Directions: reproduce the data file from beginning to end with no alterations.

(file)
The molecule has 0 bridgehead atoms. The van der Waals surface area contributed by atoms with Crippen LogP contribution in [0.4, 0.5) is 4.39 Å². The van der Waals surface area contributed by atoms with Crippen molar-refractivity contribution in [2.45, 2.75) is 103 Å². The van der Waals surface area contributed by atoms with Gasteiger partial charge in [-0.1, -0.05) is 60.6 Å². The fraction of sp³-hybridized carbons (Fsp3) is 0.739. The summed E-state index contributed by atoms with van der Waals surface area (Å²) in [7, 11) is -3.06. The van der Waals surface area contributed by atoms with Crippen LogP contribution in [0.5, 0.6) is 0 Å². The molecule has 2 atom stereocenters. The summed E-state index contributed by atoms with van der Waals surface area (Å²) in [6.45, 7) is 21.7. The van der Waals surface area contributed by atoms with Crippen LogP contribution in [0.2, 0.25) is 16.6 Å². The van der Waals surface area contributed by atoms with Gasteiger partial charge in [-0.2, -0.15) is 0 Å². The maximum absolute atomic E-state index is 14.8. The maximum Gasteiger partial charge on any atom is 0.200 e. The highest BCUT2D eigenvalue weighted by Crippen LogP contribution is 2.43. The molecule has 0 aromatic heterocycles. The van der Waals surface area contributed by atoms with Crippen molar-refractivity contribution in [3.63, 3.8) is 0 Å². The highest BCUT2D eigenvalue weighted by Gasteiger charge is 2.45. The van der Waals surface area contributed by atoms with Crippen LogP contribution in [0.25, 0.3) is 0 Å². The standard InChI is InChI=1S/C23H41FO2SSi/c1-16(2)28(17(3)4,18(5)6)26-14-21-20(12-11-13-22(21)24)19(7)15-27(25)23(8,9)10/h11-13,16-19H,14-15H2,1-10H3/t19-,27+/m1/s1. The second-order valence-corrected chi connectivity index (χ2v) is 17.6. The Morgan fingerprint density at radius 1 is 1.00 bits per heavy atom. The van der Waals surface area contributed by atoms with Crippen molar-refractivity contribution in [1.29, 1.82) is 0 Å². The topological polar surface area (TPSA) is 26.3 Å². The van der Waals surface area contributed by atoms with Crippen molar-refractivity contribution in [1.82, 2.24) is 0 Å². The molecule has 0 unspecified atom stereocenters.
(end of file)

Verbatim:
The molecule has 0 bridgehead atoms. The van der Waals surface area contributed by atoms with Crippen LogP contribution in [0.4, 0.5) is 4.39 Å². The van der Waals surface area contributed by atoms with Crippen molar-refractivity contribution in [2.45, 2.75) is 103 Å². The van der Waals surface area contributed by atoms with Gasteiger partial charge in [-0.1, -0.05) is 60.6 Å². The fraction of sp³-hybridized carbons (Fsp3) is 0.739. The summed E-state index contributed by atoms with van der Waals surface area (Å²) in [7, 11) is -3.06. The van der Waals surface area contributed by atoms with Crippen LogP contribution in [0.5, 0.6) is 0 Å². The molecule has 2 atom stereocenters. The summed E-state index contributed by atoms with van der Waals surface area (Å²) in [6.45, 7) is 21.7. The van der Waals surface area contributed by atoms with Crippen LogP contribution in [0.2, 0.25) is 16.6 Å². The van der Waals surface area contributed by atoms with Gasteiger partial charge in [-0.2, -0.15) is 0 Å². The maximum absolute atomic E-state index is 14.8. The maximum Gasteiger partial charge on any atom is 0.200 e. The highest BCUT2D eigenvalue weighted by Crippen LogP contribution is 2.43. The molecule has 0 aromatic heterocycles. The van der Waals surface area contributed by atoms with Crippen molar-refractivity contribution in [3.63, 3.8) is 0 Å². The highest BCUT2D eigenvalue weighted by Gasteiger charge is 2.45. The van der Waals surface area contributed by atoms with Crippen LogP contribution in [0.25, 0.3) is 0 Å². The standard InChI is InChI=1S/C23H41FO2SSi/c1-16(2)28(17(3)4,18(5)6)26-14-21-20(12-11-13-22(21)24)19(7)15-27(25)23(8,9)10/h11-13,16-19H,14-15H2,1-10H3/t19-,27+/m1/s1. The second-order valence-corrected chi connectivity index (χ2v) is 17.6. The Morgan fingerprint density at radius 1 is 1.00 bits per heavy atom. The van der Waals surface area contributed by atoms with Crippen molar-refractivity contribution in [1.29, 1.82) is 0 Å². The topological polar surface area (TPSA) is 26.3 Å². The van der Waals surface area contributed by atoms with Crippen molar-refractivity contribution in [1.82, 2.24) is 0 Å². The molecule has 0 unspecified atom stereocenters.